In two hard-fought matches in the Elimination Brackets, day seven decided who would make it to the finals of The American Cup and face GMs Fabiano Caruana and Irina Krush.
In group A, GM Levon Aronian outlasted GM Lenier Dominguez; in Group B, FM Alice Lee and WGM Tatev Abrahamyan took turns delivering and taking punches in a memorable match that eventually saw the 12-year-old Lee as the winner.
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Ahead of the finals in the Elimination brackets, each player had lost just one match, yet from the action on the board, it was clear why all four were still there. Their tenacity and will to both win and survive were unmatched.
Two of the best-prepared players in the event, Aronian and Dominguez, met for the second time to decide who would play Caruana. In their first match, Dominguez had won in two games, but this time it was Aronian who pulled the longer straw in a tight match.
But on the path to that decision, it was far from obvious that it would be so, with Dominguez often being the side who was pressing.
Rapid Game 1: Aronian-Dominguez
That Dominguez opted for the Petroff should not have been a surprise to Aronian, considering that in their first match, Dominguez had won convincingly in just 28 moves with the opening.
In the popular 5.Nc3 line, the players repeated the first 10 moves from that game until Aronian chose to deviate with 11.Rhe1, ultimately departing from what had previously been seen with 13.Bd4. Although the computer engines were not unabashedly impressed by Aronian’s opening choices, the battle on the board told a different story, where both sides had their share of the chances in the middlegame.
It was only after Aronian’s logical but ultimately erroneous 30.f6 that it became clear that Dominguez was in charge of the game. Eventually, the players first went into a queen-and-two-rooks endgame where Aronian nearly perished and then a queen-and-pawns ending where Dominguez had two extra pawns.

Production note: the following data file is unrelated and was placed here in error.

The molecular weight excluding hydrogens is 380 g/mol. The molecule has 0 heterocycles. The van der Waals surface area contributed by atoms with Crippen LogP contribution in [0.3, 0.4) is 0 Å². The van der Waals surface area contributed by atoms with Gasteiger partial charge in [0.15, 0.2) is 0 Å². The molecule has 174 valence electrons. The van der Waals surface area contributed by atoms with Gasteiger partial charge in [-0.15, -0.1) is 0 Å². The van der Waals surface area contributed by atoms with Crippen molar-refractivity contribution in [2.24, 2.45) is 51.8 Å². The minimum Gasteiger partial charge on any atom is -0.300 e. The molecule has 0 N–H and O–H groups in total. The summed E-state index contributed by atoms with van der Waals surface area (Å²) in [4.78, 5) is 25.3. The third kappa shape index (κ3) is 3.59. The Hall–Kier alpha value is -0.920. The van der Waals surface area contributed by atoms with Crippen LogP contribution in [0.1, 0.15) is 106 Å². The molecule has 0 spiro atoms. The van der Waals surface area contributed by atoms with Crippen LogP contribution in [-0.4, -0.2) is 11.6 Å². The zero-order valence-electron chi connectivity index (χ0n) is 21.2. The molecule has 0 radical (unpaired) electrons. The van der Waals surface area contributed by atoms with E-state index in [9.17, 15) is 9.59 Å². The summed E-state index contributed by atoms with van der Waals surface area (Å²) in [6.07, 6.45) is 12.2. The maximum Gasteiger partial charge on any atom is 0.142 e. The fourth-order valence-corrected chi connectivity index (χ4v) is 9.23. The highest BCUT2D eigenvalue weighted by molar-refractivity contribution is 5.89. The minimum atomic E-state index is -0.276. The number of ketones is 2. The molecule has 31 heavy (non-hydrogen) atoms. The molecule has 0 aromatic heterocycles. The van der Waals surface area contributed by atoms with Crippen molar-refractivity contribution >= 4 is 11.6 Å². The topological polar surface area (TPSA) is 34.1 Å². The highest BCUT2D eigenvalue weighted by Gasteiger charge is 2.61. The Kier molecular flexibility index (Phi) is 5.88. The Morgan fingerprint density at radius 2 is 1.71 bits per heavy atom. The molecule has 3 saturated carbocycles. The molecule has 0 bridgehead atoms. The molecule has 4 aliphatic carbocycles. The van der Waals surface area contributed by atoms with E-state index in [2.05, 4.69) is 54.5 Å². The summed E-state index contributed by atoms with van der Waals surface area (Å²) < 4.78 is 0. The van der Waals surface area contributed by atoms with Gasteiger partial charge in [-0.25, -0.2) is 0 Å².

With three connected passed pawns, it seemed certain that Dominguez would once more win, but Aronian kept confusing matters by combining checks with creating a passed pawn of his own.
Had the game been conducted with the classical time control, Dominguez would certainly have won the game, but when having to make the moves on the increment only, the situation is an entirely different one. Frustrated by Aronian’s checks from all directions, Dominguez approached the task of winning from various angles until ultimately getting stomped by Aronian’s brilliant 73.c6! which secured White the draw.
Game 2: Dominguez-Aronian
In the second game, Aronian defended with the somewhat passive Hungarian Defense against Dominguez’s 3.Bc4. White gained a space advantage, which he gradually built on, giving him a small but clear advantage.
However, after the careless 25.Bxc5, the advantage evaporated and gave Black the initiative. But with careful and precise defense, White confidently secured the draw.
Blitz Tiebreak Game 1: Dominguez-Aronian
In the blitz tiebreak, the colors were repeated from the second game. Dominguez, clearly satisfied with the outcome of the opening in that game, invited Aronian to repeat their choices, but Aronian obviously was less inclined to do so and instead opted for a line he had played a bit in his much younger years, where Black fianchettos his kingside bishop.
The play eventually transformed into a Modern Benoni-like position where White was comfortably better. However, the middlegame saw mistakes of varying sizes from both sides, including a missed winning shot by Dominguez. But as Tartakower once wrote, the winner is the player who commits the next-to-last mistake, and here that was Aronian.
Blitz Tiebreak Game 2: Aronian-Dominguez
Now needing to win, Dominguez decided to stray from the Petroff that had otherwise provided him with so much joy against Aronian in this event, possibly wanting to avoid some of the extremely drawish options that are available to White. Instead, the players entered an Alapin Sicilian, 2.c3, where Dominguez, perhaps less familiar with the theory, went wrong with his 7…d5, which allows White an advantage.